Six For Sure: Colt’s Legendary Cobra Has Been Updated For Reissue
By John Taffin
A hat for protection from the sun, a good pocketknife, a Colt Cobra with belt rig
and speedloader, and John’s ready to hit the trail.
It is said St. Patrick ran all the snakes out of Ireland. However, he has nothing on whoever removed the “sixgun snakes” from the Colt stable. But what was most missed by many seeking a 6-shot snubbie for concealed carry, of course, was the .38 Special Cobra. And now it’s back. But first a bit of Colt’s “pocket pistol” history.
The market for CCW handguns is no new thing. Colt first answered the call with the 1848 Baby Dragoon and 1849 Wells Fargo. Unlike the Walker .44, these two percussion .31’s were easy to carry and conceal.
And in the early 20th Century, Colt was again at the CCW forefront. Their DA revolvers included the Police Positive, the Army Special and the Official Police. It was about this time Colt’s John Henry “Fitz” FitzGerald began shortening barrels, bobbing hammers, “round-butting” grip frames, and removing the front of triggerguards on Colt DA sixguns (including the .45 New Service) to turn them into custom pocket pistols.
But Colt saw the need for a production DA pocket pistol. So in 1926—using the .38 Special Police Positive as the base—Colt cut the barrel back to 2 inches, then eventually rounded the grip frame to give us the Detective Special, which would set the tone for all future snubbies.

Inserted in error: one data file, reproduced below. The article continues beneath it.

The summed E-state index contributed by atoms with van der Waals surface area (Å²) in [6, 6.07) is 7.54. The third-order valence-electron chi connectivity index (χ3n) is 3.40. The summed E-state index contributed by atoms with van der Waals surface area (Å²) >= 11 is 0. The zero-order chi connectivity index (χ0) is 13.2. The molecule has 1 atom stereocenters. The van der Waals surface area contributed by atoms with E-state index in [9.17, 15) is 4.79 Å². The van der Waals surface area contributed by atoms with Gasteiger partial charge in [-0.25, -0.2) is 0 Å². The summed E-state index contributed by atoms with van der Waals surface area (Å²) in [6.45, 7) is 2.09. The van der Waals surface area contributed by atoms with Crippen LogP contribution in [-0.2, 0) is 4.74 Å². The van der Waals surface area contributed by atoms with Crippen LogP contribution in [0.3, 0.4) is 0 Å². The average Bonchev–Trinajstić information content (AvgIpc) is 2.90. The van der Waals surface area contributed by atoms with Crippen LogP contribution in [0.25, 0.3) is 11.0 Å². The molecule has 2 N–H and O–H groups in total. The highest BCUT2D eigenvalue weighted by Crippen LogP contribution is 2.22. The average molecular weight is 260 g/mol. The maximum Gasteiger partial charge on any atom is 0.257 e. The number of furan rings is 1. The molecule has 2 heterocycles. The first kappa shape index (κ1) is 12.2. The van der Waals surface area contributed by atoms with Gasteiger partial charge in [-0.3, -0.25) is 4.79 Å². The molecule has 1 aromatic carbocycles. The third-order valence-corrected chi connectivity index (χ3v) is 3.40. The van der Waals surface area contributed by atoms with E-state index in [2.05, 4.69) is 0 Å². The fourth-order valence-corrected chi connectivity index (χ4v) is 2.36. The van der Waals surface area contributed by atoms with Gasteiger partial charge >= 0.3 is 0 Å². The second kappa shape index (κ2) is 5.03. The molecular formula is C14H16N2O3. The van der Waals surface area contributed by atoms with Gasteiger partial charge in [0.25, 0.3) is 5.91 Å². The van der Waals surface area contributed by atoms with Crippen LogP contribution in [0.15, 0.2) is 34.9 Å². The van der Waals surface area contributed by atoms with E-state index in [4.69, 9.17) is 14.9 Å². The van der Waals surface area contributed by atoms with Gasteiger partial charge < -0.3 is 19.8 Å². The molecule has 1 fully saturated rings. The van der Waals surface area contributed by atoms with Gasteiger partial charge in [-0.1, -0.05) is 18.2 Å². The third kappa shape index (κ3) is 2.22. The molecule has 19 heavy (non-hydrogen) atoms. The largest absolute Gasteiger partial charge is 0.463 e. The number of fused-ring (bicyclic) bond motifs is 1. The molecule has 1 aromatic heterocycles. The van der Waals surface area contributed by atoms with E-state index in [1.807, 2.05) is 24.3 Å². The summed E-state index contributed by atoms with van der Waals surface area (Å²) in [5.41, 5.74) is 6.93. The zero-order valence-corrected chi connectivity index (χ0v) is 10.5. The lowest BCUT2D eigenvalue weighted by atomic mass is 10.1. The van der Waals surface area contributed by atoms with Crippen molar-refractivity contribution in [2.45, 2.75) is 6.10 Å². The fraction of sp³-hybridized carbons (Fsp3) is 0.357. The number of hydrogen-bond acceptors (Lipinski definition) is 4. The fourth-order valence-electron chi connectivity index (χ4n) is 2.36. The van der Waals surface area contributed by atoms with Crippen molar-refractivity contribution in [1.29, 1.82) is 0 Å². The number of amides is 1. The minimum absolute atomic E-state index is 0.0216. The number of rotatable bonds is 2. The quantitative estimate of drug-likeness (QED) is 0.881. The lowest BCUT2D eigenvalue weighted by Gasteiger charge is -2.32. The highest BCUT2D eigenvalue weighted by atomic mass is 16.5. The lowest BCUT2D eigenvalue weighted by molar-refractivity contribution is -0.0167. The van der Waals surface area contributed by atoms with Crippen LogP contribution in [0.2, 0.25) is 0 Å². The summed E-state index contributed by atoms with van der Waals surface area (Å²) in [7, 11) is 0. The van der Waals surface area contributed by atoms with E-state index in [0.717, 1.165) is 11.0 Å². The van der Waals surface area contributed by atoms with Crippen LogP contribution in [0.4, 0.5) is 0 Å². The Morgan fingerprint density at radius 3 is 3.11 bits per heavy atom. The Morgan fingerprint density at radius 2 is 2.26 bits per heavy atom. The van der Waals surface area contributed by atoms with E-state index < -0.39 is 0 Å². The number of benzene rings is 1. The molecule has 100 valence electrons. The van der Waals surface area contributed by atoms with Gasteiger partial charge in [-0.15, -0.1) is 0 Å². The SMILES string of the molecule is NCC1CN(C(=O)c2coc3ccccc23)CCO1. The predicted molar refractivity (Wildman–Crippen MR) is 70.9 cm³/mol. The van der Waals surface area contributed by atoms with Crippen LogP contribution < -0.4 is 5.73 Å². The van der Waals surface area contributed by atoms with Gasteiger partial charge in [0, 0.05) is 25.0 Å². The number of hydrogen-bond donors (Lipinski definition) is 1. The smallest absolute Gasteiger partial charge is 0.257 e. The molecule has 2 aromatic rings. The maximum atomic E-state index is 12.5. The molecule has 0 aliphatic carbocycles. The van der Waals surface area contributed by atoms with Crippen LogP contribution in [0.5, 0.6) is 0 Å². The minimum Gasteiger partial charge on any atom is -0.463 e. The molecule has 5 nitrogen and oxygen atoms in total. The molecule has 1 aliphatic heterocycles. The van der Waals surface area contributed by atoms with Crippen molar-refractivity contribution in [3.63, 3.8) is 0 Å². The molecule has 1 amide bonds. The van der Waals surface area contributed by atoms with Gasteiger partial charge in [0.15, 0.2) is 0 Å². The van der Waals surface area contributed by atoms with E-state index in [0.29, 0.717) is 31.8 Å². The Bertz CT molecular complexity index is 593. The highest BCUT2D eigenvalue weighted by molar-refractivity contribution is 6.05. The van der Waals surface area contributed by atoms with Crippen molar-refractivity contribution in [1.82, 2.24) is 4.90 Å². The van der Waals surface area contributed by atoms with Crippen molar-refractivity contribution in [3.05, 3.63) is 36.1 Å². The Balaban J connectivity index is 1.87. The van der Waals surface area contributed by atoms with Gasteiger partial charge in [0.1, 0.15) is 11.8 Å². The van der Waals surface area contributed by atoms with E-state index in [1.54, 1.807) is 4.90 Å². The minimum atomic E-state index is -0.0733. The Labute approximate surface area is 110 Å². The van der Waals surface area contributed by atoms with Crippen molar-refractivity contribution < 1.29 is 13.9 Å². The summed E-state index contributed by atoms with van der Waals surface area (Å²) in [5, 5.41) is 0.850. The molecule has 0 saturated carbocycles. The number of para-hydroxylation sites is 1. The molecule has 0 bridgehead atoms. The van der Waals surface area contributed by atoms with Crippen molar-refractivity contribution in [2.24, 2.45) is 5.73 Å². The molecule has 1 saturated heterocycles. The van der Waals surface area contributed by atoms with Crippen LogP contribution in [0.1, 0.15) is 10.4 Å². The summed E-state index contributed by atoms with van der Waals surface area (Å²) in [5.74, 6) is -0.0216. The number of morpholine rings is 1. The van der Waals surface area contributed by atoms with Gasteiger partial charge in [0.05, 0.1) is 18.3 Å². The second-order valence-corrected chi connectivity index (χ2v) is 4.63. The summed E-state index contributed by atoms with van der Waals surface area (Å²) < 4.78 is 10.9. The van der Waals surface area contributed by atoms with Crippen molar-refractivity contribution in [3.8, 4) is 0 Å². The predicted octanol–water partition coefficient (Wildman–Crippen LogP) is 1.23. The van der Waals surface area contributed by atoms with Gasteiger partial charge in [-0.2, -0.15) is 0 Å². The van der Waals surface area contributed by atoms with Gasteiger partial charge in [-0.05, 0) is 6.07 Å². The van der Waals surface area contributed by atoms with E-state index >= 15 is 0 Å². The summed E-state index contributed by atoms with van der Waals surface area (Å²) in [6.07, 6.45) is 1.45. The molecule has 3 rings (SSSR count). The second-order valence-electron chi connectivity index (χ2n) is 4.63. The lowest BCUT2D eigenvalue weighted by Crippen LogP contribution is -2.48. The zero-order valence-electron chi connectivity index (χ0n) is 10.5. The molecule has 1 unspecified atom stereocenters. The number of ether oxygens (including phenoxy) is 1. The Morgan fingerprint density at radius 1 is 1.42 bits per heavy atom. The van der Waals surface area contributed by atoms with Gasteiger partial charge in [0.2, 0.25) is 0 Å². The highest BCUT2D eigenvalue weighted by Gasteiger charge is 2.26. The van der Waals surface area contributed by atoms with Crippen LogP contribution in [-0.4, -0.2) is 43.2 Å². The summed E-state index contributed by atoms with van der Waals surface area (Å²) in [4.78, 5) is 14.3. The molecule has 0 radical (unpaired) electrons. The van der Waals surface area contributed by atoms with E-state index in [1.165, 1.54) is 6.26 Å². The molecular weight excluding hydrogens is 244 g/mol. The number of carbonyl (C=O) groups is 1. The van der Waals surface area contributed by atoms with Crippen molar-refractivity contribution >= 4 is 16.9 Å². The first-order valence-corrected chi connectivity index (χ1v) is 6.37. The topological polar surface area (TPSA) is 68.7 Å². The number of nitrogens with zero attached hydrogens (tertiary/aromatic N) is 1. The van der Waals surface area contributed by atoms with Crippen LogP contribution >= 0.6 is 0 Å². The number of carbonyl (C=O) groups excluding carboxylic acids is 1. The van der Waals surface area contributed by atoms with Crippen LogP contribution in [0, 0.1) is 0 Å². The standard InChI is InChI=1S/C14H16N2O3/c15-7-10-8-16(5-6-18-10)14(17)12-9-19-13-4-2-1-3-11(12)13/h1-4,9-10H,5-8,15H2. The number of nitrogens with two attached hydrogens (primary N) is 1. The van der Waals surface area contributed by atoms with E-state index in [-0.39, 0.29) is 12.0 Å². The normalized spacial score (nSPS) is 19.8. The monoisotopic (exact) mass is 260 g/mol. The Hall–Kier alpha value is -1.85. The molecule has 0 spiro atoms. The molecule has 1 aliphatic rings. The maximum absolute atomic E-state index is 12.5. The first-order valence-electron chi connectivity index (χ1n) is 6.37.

Fifty years separate John’s nickeled 1st Generation Cobra (left) from the new version (right).
From bottom left clockwise: First Generation Cobra, Second Generation Cobra, current Cobra.
First In A Stable Of Snakes
Then in 1950, the Colt factory began to be inundated with snakes (see sidebar). It was only natural for the first one to be a pocket pistol. Looking to the Detective Special, Colt went with an alloy frame and named the new lightweight .38 Special the Cobra. It lasted until 1972 when the 2nd Generation Cobra arrived with an enclosed ejector rod and hand-filling grips. It would last until 1981. Not only were all the snakes gone, so were all the other double-action sixguns Colt had built its reputation on. The explanation of the demise is simple. All DA Colt sixguns were made the old-fashioned way at a time when CNC machinery was becoming king as far as firearms go. Every one (especially the Python) required hand fitting (expensive hand fitting). Colt found it cost more to produce a gun than they could sell it for and the DA Colt revolver of legend and history disappeared.
John has long favored the Black Hills 125-grain JHP +P .38 Special load (top). Buffalo Bore’s
standard-pressure 158-grain soft cast HP (bottom) also has great potential.
A Hopeful Harbinger
No one ever really expected to see a DA Colt sixgun again and yet now it’s here. Colt has resurrected the Cobra. Perhaps, resurrected is the wrong word as the stainless steel Cobra of 2017 bears only superficial resemblance to my 50-year-old nickel-plated original alloy-framed Cobra.
To come up with the modern Cobra, Colt started with a fresh new page—designing a revolver that could be easily assembled instead of taking hours for costly hand fitting. For the most part all DA revolvers today—no matter the manufacturer—are assembled and CNC machinery is so refined now the process really works.
These guns may not come from the factory as smooth as the old classics from the 1950s, however, they do work and work well, and they seem to be getting better all the time. For those not satisfied with current DA revolvers as they come from the factory, there’s a relatively long list of talented sixgunsmiths who can tune a double (or single) action to make a sixgunner’s heart sing for joy. It’s a win/win situation.
John shot these groups at 7 yards with a variety of loads.